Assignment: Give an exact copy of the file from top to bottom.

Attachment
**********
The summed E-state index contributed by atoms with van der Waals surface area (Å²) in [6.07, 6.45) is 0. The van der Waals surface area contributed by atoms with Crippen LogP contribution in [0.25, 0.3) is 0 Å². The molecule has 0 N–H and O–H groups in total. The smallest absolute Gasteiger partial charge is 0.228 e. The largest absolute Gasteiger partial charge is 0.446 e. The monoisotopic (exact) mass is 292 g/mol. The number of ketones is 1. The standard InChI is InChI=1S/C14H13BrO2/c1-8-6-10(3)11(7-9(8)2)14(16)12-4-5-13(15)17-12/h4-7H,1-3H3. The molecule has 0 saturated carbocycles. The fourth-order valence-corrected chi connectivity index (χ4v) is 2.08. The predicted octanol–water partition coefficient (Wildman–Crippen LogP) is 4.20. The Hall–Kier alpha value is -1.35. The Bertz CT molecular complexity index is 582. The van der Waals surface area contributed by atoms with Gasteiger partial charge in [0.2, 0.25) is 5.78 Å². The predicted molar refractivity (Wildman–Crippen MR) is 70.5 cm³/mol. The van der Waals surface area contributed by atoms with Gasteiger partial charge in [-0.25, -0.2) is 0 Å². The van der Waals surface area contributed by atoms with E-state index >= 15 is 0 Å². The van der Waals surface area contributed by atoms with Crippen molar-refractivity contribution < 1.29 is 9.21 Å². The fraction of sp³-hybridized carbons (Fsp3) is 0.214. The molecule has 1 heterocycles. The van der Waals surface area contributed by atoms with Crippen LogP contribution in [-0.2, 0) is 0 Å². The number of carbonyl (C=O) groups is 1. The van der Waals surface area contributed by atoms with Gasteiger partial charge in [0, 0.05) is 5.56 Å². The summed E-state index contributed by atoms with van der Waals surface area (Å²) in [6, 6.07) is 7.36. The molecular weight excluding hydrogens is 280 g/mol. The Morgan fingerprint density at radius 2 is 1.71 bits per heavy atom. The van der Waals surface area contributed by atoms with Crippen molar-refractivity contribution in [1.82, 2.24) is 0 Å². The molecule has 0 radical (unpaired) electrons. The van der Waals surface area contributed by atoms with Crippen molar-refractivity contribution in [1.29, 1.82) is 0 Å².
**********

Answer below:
The summed E-state index contributed by atoms with van der Waals surface area (Å²) in [6.07, 6.45) is 0. The van der Waals surface area contributed by atoms with Crippen LogP contribution in [0.25, 0.3) is 0 Å². The molecule has 0 N–H and O–H groups in total. The smallest absolute Gasteiger partial charge is 0.228 e. The largest absolute Gasteiger partial charge is 0.446 e. The monoisotopic (exact) mass is 292 g/mol. The number of ketones is 1. The standard InChI is InChI=1S/C14H13BrO2/c1-8-6-10(3)11(7-9(8)2)14(16)12-4-5-13(15)17-12/h4-7H,1-3H3. The molecule has 0 saturated carbocycles. The fourth-order valence-corrected chi connectivity index (χ4v) is 2.08. The predicted octanol–water partition coefficient (Wildman–Crippen LogP) is 4.20. The Hall–Kier alpha value is -1.35. The Bertz CT molecular complexity index is 582. The van der Waals surface area contributed by atoms with Gasteiger partial charge in [0.2, 0.25) is 5.78 Å². The predicted molar refractivity (Wildman–Crippen MR) is 70.5 cm³/mol. The van der Waals surface area contributed by atoms with Gasteiger partial charge in [-0.25, -0.2) is 0 Å². The van der Waals surface area contributed by atoms with E-state index >= 15 is 0 Å². The van der Waals surface area contributed by atoms with Crippen molar-refractivity contribution < 1.29 is 9.21 Å². The fraction of sp³-hybridized carbons (Fsp3) is 0.214. The molecule has 1 heterocycles. The van der Waals surface area contributed by atoms with Crippen LogP contribution in [-0.2, 0) is 0 Å². The number of carbonyl (C=O) groups is 1. The van der Waals surface area contributed by atoms with Gasteiger partial charge in [0, 0.05) is 5.56 Å². The summed E-state index contributed by atoms with van der Waals surface area (Å²) in [6, 6.07) is 7.36. The molecular weight excluding hydrogens is 280 g/mol. The Morgan fingerprint density at radius 2 is 1.71 bits per heavy atom. The van der Waals surface area contributed by atoms with Crippen molar-refractivity contribution in [1.82, 2.24) is 0 Å². The molecule has 0 radical (unpaired) electrons. The van der Waals surface area contributed by atoms with Crippen molar-refractivity contribution in [1.29, 1.82) is 0 Å².